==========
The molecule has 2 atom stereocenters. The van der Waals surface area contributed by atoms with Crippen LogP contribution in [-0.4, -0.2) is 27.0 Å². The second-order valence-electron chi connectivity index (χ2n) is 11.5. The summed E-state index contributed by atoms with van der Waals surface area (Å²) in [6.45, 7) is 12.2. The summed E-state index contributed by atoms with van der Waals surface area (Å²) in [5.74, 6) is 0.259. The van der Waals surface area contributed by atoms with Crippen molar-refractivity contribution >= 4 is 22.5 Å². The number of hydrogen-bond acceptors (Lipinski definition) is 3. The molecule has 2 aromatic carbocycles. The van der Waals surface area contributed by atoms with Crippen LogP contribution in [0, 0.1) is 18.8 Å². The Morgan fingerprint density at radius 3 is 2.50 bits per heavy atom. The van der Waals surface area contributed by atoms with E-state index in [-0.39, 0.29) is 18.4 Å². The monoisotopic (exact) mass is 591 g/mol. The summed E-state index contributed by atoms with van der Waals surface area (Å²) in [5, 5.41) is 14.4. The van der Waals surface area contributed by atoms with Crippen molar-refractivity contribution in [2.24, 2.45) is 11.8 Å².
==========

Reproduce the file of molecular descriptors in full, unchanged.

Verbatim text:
The molecule has 2 atom stereocenters. The van der Waals surface area contributed by atoms with Crippen LogP contribution in [-0.4, -0.2) is 27.0 Å². The second-order valence-electron chi connectivity index (χ2n) is 11.5. The summed E-state index contributed by atoms with van der Waals surface area (Å²) in [6.45, 7) is 12.2. The summed E-state index contributed by atoms with van der Waals surface area (Å²) in [5.74, 6) is 0.259. The van der Waals surface area contributed by atoms with Crippen molar-refractivity contribution >= 4 is 22.5 Å². The number of hydrogen-bond acceptors (Lipinski definition) is 3. The molecule has 2 aromatic carbocycles. The van der Waals surface area contributed by atoms with Crippen LogP contribution in [0, 0.1) is 18.8 Å². The Morgan fingerprint density at radius 3 is 2.50 bits per heavy atom. The van der Waals surface area contributed by atoms with E-state index in [-0.39, 0.29) is 18.4 Å². The monoisotopic (exact) mass is 591 g/mol. The summed E-state index contributed by atoms with van der Waals surface area (Å²) in [5, 5.41) is 14.4. The van der Waals surface area contributed by atoms with Crippen molar-refractivity contribution in [2.24, 2.45) is 11.8 Å².